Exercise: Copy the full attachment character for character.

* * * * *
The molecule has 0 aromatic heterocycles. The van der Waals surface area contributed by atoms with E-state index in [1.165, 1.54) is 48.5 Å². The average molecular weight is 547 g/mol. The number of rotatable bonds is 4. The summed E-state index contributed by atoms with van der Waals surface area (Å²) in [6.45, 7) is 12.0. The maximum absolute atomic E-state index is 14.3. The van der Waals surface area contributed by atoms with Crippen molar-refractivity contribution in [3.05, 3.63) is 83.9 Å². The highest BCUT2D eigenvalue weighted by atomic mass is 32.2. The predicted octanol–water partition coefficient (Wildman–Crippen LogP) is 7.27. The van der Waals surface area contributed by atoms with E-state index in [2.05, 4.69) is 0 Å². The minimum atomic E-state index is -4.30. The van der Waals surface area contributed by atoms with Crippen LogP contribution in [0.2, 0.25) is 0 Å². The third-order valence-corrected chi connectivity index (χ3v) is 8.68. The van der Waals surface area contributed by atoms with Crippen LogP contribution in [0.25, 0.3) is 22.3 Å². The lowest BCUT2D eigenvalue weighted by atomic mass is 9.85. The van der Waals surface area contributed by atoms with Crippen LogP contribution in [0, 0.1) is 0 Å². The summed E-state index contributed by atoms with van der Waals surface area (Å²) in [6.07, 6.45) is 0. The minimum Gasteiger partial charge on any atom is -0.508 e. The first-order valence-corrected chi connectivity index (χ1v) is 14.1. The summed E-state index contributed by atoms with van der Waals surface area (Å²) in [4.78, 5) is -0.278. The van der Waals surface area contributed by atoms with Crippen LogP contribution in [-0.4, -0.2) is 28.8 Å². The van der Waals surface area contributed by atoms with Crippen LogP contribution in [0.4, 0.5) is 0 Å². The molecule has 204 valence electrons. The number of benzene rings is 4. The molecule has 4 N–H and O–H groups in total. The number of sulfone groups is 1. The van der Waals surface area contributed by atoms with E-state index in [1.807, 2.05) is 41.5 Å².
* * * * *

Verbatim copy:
The molecule has 0 aromatic heterocycles. The van der Waals surface area contributed by atoms with E-state index in [1.165, 1.54) is 48.5 Å². The average molecular weight is 547 g/mol. The number of rotatable bonds is 4. The summed E-state index contributed by atoms with van der Waals surface area (Å²) in [6.45, 7) is 12.0. The maximum absolute atomic E-state index is 14.3. The van der Waals surface area contributed by atoms with Crippen molar-refractivity contribution in [3.05, 3.63) is 83.9 Å². The highest BCUT2D eigenvalue weighted by atomic mass is 32.2. The predicted octanol–water partition coefficient (Wildman–Crippen LogP) is 7.27. The van der Waals surface area contributed by atoms with E-state index in [2.05, 4.69) is 0 Å². The minimum atomic E-state index is -4.30. The van der Waals surface area contributed by atoms with Crippen LogP contribution in [0.2, 0.25) is 0 Å². The third-order valence-corrected chi connectivity index (χ3v) is 8.68. The van der Waals surface area contributed by atoms with Crippen LogP contribution in [0.25, 0.3) is 22.3 Å². The lowest BCUT2D eigenvalue weighted by atomic mass is 9.85. The van der Waals surface area contributed by atoms with Crippen LogP contribution in [0, 0.1) is 0 Å². The summed E-state index contributed by atoms with van der Waals surface area (Å²) in [6.07, 6.45) is 0. The minimum Gasteiger partial charge on any atom is -0.508 e. The first-order valence-corrected chi connectivity index (χ1v) is 14.1. The summed E-state index contributed by atoms with van der Waals surface area (Å²) in [4.78, 5) is -0.278. The van der Waals surface area contributed by atoms with Crippen LogP contribution in [-0.4, -0.2) is 28.8 Å². The van der Waals surface area contributed by atoms with Crippen LogP contribution in [0.4, 0.5) is 0 Å². The molecule has 204 valence electrons. The number of benzene rings is 4. The molecule has 4 N–H and O–H groups in total. The number of sulfone groups is 1. The van der Waals surface area contributed by atoms with E-state index in [1.807, 2.05) is 41.5 Å².